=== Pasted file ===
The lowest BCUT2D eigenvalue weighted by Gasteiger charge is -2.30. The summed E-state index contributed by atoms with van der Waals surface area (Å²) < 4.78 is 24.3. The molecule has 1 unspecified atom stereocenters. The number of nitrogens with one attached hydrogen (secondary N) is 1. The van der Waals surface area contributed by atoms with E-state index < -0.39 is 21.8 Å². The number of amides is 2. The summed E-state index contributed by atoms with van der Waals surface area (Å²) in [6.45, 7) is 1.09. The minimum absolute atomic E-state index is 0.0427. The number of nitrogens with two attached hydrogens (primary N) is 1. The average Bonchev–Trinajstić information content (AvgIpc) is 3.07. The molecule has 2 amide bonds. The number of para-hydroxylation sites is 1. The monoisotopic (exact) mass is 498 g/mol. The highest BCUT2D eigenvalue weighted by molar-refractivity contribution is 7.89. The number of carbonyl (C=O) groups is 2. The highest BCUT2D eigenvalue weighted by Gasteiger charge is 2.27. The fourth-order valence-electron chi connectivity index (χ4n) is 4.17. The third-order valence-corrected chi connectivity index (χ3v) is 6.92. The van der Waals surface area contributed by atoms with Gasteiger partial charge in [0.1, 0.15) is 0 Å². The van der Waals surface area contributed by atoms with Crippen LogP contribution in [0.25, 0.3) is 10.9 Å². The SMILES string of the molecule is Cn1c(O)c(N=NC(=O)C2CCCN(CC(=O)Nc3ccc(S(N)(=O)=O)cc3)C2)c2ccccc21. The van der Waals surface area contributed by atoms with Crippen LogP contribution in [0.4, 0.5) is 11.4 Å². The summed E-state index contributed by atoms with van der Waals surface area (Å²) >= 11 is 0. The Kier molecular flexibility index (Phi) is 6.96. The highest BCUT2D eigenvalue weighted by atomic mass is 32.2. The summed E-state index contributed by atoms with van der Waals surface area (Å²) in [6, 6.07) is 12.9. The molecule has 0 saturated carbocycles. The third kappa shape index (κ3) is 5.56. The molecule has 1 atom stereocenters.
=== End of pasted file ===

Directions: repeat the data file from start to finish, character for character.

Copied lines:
The lowest BCUT2D eigenvalue weighted by Gasteiger charge is -2.30. The summed E-state index contributed by atoms with van der Waals surface area (Å²) < 4.78 is 24.3. The molecule has 1 unspecified atom stereocenters. The number of nitrogens with one attached hydrogen (secondary N) is 1. The van der Waals surface area contributed by atoms with E-state index < -0.39 is 21.8 Å². The number of amides is 2. The summed E-state index contributed by atoms with van der Waals surface area (Å²) in [6.45, 7) is 1.09. The minimum absolute atomic E-state index is 0.0427. The number of nitrogens with two attached hydrogens (primary N) is 1. The average Bonchev–Trinajstić information content (AvgIpc) is 3.07. The molecule has 2 amide bonds. The number of para-hydroxylation sites is 1. The monoisotopic (exact) mass is 498 g/mol. The highest BCUT2D eigenvalue weighted by molar-refractivity contribution is 7.89. The number of carbonyl (C=O) groups is 2. The highest BCUT2D eigenvalue weighted by Gasteiger charge is 2.27. The fourth-order valence-electron chi connectivity index (χ4n) is 4.17. The third-order valence-corrected chi connectivity index (χ3v) is 6.92. The van der Waals surface area contributed by atoms with Gasteiger partial charge in [0.1, 0.15) is 0 Å². The van der Waals surface area contributed by atoms with Crippen LogP contribution in [0.25, 0.3) is 10.9 Å². The SMILES string of the molecule is Cn1c(O)c(N=NC(=O)C2CCCN(CC(=O)Nc3ccc(S(N)(=O)=O)cc3)C2)c2ccccc21. The van der Waals surface area contributed by atoms with Crippen LogP contribution in [0.4, 0.5) is 11.4 Å². The summed E-state index contributed by atoms with van der Waals surface area (Å²) >= 11 is 0. The Kier molecular flexibility index (Phi) is 6.96. The highest BCUT2D eigenvalue weighted by atomic mass is 32.2. The summed E-state index contributed by atoms with van der Waals surface area (Å²) in [6, 6.07) is 12.9. The molecule has 0 saturated carbocycles. The third kappa shape index (κ3) is 5.56. The molecule has 1 atom stereocenters.